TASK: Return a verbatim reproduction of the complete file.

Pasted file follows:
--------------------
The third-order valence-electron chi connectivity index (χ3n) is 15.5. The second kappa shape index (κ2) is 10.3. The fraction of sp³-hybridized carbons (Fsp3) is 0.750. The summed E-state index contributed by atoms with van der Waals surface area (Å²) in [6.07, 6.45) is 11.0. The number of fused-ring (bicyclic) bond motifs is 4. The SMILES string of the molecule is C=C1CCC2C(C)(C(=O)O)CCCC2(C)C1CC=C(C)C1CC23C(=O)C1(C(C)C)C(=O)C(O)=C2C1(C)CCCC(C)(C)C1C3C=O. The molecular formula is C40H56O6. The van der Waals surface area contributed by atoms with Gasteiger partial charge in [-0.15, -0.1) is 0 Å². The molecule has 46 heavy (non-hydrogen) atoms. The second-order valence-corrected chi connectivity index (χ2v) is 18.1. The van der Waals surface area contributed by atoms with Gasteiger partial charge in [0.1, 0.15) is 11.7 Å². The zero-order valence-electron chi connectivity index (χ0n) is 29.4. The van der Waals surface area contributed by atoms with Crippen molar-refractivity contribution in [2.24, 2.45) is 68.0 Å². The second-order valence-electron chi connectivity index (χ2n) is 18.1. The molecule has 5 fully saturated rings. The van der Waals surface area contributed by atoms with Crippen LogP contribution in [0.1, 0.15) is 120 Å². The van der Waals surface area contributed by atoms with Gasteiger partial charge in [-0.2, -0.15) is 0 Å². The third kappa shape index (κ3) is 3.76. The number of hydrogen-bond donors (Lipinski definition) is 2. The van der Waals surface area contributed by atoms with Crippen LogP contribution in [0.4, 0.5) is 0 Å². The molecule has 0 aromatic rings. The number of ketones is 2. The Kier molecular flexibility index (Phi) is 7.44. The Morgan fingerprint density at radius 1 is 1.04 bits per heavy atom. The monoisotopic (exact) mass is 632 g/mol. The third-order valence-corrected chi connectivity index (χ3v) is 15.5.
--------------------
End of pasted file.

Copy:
The third-order valence-electron chi connectivity index (χ3n) is 15.5. The second kappa shape index (κ2) is 10.3. The fraction of sp³-hybridized carbons (Fsp3) is 0.750. The summed E-state index contributed by atoms with van der Waals surface area (Å²) in [6.07, 6.45) is 11.0. The number of fused-ring (bicyclic) bond motifs is 4. The SMILES string of the molecule is C=C1CCC2C(C)(C(=O)O)CCCC2(C)C1CC=C(C)C1CC23C(=O)C1(C(C)C)C(=O)C(O)=C2C1(C)CCCC(C)(C)C1C3C=O. The molecular formula is C40H56O6. The van der Waals surface area contributed by atoms with Gasteiger partial charge in [-0.15, -0.1) is 0 Å². The molecule has 46 heavy (non-hydrogen) atoms. The second-order valence-corrected chi connectivity index (χ2v) is 18.1. The van der Waals surface area contributed by atoms with Gasteiger partial charge in [0.1, 0.15) is 11.7 Å². The zero-order valence-electron chi connectivity index (χ0n) is 29.4. The van der Waals surface area contributed by atoms with Crippen molar-refractivity contribution in [2.24, 2.45) is 68.0 Å². The second-order valence-electron chi connectivity index (χ2n) is 18.1. The molecule has 5 fully saturated rings. The van der Waals surface area contributed by atoms with Crippen LogP contribution in [0.1, 0.15) is 120 Å². The van der Waals surface area contributed by atoms with Gasteiger partial charge in [-0.2, -0.15) is 0 Å². The third kappa shape index (κ3) is 3.76. The number of hydrogen-bond donors (Lipinski definition) is 2. The van der Waals surface area contributed by atoms with Crippen LogP contribution in [0.4, 0.5) is 0 Å². The molecule has 0 aromatic rings. The number of ketones is 2. The Kier molecular flexibility index (Phi) is 7.44. The Morgan fingerprint density at radius 1 is 1.04 bits per heavy atom. The monoisotopic (exact) mass is 632 g/mol. The third-order valence-corrected chi connectivity index (χ3v) is 15.5.